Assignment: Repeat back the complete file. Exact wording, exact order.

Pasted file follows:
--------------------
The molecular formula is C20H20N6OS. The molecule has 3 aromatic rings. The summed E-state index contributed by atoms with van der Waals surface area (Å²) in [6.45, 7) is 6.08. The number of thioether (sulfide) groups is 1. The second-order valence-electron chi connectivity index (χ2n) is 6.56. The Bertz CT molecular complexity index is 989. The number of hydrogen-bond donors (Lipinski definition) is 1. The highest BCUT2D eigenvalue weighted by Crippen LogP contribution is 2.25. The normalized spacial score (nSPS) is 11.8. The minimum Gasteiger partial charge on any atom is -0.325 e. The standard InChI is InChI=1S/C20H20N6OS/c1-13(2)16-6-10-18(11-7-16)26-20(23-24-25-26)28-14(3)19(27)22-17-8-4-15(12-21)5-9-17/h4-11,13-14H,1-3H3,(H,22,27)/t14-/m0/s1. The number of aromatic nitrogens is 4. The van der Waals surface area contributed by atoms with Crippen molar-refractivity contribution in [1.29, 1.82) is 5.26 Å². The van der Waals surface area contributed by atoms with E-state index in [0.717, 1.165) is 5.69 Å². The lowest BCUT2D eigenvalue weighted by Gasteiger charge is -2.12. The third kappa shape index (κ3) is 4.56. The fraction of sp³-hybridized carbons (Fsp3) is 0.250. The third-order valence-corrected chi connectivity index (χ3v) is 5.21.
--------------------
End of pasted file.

The molecular formula is C20H20N6OS. The molecule has 3 aromatic rings. The summed E-state index contributed by atoms with van der Waals surface area (Å²) in [6.45, 7) is 6.08. The number of thioether (sulfide) groups is 1. The second-order valence-electron chi connectivity index (χ2n) is 6.56. The Bertz CT molecular complexity index is 989. The number of hydrogen-bond donors (Lipinski definition) is 1. The highest BCUT2D eigenvalue weighted by Crippen LogP contribution is 2.25. The normalized spacial score (nSPS) is 11.8. The minimum Gasteiger partial charge on any atom is -0.325 e. The standard InChI is InChI=1S/C20H20N6OS/c1-13(2)16-6-10-18(11-7-16)26-20(23-24-25-26)28-14(3)19(27)22-17-8-4-15(12-21)5-9-17/h4-11,13-14H,1-3H3,(H,22,27)/t14-/m0/s1. The number of aromatic nitrogens is 4. The van der Waals surface area contributed by atoms with Crippen molar-refractivity contribution in [1.29, 1.82) is 5.26 Å². The van der Waals surface area contributed by atoms with E-state index in [0.717, 1.165) is 5.69 Å². The lowest BCUT2D eigenvalue weighted by Gasteiger charge is -2.12. The third kappa shape index (κ3) is 4.56. The fraction of sp³-hybridized carbons (Fsp3) is 0.250. The third-order valence-corrected chi connectivity index (χ3v) is 5.21.